Why the Jews Rejected Jesus: The Turning Point in Western History
By David Klinghoffer
Doubleday, 256 pages, $24.95
The Reluctant Parting: How the New Testament’s Jewish Writers Created a Christian Book
By Julie Galambush
HarperSanFrancisco, 352 pages, $24.95.
In the past few years, there has been a growing interest in the New Testament and the origins of Christianity on the part of Jewish writers. Two books in particular — Julie Galambush’s “The Reluctant Parting: How the New Testament’s Jewish Writers Created a Christian Book” and David Klinghoffer’s “Why the Jews Rejected Jesus: The Turning Point in Western History”— are both well written. They explore the resonance between Judaism and Christianity for a general audience so deeply, we might expect a pickup of interest among Jewish readers.
Of the two books, Galambush’sis more accessible. It’s a sound but economical survey of the books of the New Testament, document by document, with particular regard to their Jewish setting. As an ordained Baptist minister who converted to Judaism, Galambush, professor at The College of William & Mary and member of Temple Rodef Shalom in Falls Church, Va., brings informed empathy to both sides of a difficult equation. She developed her approach, as she explains, as part of a program at Bet Aviv synagogue in Columbia, Md. No doubt her lectures there were as inherently interesting as the topic itself. It is fascinating to trace the debates with the Judaism of the time and place that each of the books of the New Testament indeed represents. Although on this matter there should be no doubt, simple ignorance, notably among Christians, has led to the received, entrenched and thoroughly false opinion that Christianity represents a rejection of Judaism from Jesus onward. It is intellectually useful — and pastorally crucial — to have an engaging book spell out why this conventional view is false, and how the emergence of Christianity cannot be understood except by taking account of its continuing dialogue with the Judaisms of antiquity.
Klinghoffer’s approach is more historical than literary, and his book, “Why the Jews Rejected Jesus,” is demanding, although his elegant style encourages persistence as well as rewarding it. He sets up a radical argument: that Christianity triumphed in the Roman Empire because Jews as a whole rejected its precepts. He develops a strong case for the necessarily ethnic focus of Judaism so that an extension of Israel’s promises to gentiles, such as Christianity represents, was intolerable.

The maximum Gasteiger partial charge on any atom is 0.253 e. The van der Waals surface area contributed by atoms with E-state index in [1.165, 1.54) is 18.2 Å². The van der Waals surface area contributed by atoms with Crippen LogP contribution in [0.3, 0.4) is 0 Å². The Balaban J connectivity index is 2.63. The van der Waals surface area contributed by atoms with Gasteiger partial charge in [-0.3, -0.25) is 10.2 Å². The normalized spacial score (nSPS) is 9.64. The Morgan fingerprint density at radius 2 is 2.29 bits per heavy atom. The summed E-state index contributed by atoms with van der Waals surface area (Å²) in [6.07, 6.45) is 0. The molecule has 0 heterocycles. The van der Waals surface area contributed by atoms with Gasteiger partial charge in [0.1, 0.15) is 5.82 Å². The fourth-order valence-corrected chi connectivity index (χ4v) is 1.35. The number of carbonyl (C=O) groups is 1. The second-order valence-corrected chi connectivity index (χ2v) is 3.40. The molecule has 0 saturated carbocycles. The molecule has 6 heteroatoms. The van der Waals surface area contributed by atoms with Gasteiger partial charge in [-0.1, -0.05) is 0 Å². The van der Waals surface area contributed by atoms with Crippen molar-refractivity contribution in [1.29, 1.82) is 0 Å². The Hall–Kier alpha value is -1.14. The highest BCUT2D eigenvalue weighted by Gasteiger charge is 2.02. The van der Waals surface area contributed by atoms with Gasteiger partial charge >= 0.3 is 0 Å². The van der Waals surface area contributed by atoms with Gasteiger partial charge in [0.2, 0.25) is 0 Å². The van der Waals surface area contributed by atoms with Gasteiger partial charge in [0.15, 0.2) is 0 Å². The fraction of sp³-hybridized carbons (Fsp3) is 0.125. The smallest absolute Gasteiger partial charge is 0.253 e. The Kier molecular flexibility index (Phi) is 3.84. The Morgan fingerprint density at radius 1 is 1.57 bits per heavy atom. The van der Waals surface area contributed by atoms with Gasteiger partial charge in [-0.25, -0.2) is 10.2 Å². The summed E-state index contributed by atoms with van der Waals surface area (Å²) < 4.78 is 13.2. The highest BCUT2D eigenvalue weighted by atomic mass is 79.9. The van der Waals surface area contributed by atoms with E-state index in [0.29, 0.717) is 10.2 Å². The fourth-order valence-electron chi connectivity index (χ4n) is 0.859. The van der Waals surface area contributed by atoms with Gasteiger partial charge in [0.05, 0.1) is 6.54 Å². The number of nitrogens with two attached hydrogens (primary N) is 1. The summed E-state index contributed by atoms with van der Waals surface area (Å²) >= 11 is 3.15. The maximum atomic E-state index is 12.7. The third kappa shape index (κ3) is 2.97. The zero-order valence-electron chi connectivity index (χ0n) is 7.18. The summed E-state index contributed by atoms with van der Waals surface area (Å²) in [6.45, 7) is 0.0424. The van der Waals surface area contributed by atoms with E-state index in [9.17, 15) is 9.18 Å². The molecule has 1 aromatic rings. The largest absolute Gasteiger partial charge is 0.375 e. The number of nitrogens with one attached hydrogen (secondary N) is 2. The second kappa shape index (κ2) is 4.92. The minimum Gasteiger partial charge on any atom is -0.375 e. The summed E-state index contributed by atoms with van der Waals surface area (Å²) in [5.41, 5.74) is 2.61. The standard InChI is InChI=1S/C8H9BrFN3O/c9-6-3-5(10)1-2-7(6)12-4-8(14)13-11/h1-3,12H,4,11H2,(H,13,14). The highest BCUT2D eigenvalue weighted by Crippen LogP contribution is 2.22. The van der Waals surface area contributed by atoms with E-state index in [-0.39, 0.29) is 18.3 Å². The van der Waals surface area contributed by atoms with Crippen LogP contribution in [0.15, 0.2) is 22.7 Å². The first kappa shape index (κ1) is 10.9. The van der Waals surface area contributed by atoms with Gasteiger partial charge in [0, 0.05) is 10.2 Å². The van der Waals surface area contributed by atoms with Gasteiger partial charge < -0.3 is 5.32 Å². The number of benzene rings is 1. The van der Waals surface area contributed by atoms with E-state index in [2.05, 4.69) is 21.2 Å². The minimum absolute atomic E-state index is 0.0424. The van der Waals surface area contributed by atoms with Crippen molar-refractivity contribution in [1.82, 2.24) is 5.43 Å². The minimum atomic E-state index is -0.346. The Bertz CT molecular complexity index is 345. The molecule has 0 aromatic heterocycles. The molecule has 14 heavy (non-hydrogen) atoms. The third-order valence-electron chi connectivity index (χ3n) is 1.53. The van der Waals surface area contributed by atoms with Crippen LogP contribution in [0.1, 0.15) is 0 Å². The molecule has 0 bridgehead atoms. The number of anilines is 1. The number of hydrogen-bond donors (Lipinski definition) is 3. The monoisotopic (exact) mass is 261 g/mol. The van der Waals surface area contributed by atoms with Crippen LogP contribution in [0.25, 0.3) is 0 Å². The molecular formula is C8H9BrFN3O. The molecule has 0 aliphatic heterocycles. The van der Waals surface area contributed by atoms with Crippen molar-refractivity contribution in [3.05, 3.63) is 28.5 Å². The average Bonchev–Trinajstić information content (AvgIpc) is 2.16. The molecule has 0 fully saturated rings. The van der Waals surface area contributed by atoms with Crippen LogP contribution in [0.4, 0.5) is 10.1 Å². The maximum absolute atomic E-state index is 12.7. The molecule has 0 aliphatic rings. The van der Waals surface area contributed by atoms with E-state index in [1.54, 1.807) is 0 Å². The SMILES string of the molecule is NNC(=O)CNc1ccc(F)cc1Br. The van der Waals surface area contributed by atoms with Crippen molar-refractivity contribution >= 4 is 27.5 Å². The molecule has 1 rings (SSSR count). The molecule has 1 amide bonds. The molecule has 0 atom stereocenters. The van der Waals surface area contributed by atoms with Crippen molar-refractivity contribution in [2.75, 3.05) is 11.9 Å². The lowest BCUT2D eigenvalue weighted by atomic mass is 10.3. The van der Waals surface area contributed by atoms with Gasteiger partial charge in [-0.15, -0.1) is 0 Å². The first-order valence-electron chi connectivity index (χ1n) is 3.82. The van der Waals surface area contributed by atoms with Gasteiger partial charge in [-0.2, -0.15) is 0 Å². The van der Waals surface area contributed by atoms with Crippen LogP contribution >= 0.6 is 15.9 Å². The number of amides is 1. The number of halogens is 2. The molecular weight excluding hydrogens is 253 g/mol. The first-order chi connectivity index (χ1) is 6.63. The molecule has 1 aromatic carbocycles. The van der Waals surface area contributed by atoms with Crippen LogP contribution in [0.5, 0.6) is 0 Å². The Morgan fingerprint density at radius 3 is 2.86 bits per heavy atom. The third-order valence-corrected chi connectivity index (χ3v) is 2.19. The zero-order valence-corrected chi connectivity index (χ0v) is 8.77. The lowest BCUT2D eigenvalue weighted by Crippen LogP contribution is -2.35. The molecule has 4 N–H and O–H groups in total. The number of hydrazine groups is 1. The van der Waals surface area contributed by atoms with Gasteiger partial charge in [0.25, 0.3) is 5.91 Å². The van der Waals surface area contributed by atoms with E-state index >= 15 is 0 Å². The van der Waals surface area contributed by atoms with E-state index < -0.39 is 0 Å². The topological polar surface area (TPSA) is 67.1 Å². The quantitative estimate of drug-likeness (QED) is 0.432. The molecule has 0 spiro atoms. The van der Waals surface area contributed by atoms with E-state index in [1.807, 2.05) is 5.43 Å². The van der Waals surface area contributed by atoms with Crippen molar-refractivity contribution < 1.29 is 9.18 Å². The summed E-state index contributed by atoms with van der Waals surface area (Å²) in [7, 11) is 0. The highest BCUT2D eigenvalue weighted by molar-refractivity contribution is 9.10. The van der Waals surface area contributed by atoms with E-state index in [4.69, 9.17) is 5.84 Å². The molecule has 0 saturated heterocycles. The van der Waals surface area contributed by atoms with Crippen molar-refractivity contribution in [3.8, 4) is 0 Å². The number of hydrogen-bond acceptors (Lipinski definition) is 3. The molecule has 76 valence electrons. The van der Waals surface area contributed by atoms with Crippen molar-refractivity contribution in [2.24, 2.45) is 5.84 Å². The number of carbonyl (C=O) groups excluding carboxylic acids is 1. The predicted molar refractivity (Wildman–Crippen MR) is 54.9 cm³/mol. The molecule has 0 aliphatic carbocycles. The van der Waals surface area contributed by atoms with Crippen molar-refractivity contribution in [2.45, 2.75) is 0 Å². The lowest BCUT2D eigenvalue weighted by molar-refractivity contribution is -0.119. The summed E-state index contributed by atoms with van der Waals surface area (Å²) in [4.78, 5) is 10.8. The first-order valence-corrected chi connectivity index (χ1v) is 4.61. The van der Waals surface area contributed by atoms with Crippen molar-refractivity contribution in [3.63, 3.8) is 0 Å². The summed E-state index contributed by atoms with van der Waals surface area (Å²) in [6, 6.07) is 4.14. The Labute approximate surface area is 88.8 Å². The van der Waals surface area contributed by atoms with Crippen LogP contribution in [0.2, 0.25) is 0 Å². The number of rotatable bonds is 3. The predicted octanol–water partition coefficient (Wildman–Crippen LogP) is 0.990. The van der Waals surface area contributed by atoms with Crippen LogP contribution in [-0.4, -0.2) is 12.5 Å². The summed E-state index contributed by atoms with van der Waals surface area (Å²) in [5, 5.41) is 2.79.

Although Klinghoffer, well known to readers of these pages as a Forward columnist, is very clear that there was no unified Jewish phalanx against Jesus and that the Romans exercised a monopoly when it came to crucifying people, he argues that there was Jewish opposition to Jesus because “the Jews are an acidic people, inclined to debate and question.” To his mind, that is a profound virtue whose inheritance includes monotheism and a refusal of idolatry. He reviews the histories of Israel and of Judaism from this point of view, and applies the same analysis in explaining why many Jews in Jesus’ time were skeptical of his claims. This routine skepticism was sharpened in response to the insistence by Jesus’ followers that he died on the cross as God’s anointed.
Paul predictably finds an important place in this story, and the analysis that Pauline thought deepened the sense of cleavage between Judaism and Christianity is obviously pertinent. In Klinghoffer’s narrative, “the rejection of Paul, or rather of Paul’s conception of Jesus Christ, was the very turning point of Western history.” Here it must be said that in some respects, when it concerns Paul as well as Jesus, Klinghoffer’s reading of the scholarship is patchy and dated. Anachronisms result, most resulting from an exaggerated estimate of Paul’s importance in his own lifetime. That is why on the next page, James (Jesus’ brother) is treated as if he were Paul’s acolyte, when in fact he was Paul’s nemesis. Then this unrecognizable James writes “what is effectively the founding document of Western civilization,” although James and Paul famously disagreed in regard to basic questions of purity and impurity. The reader begins to wonder: How many turning points, pivots and foundings can the West have?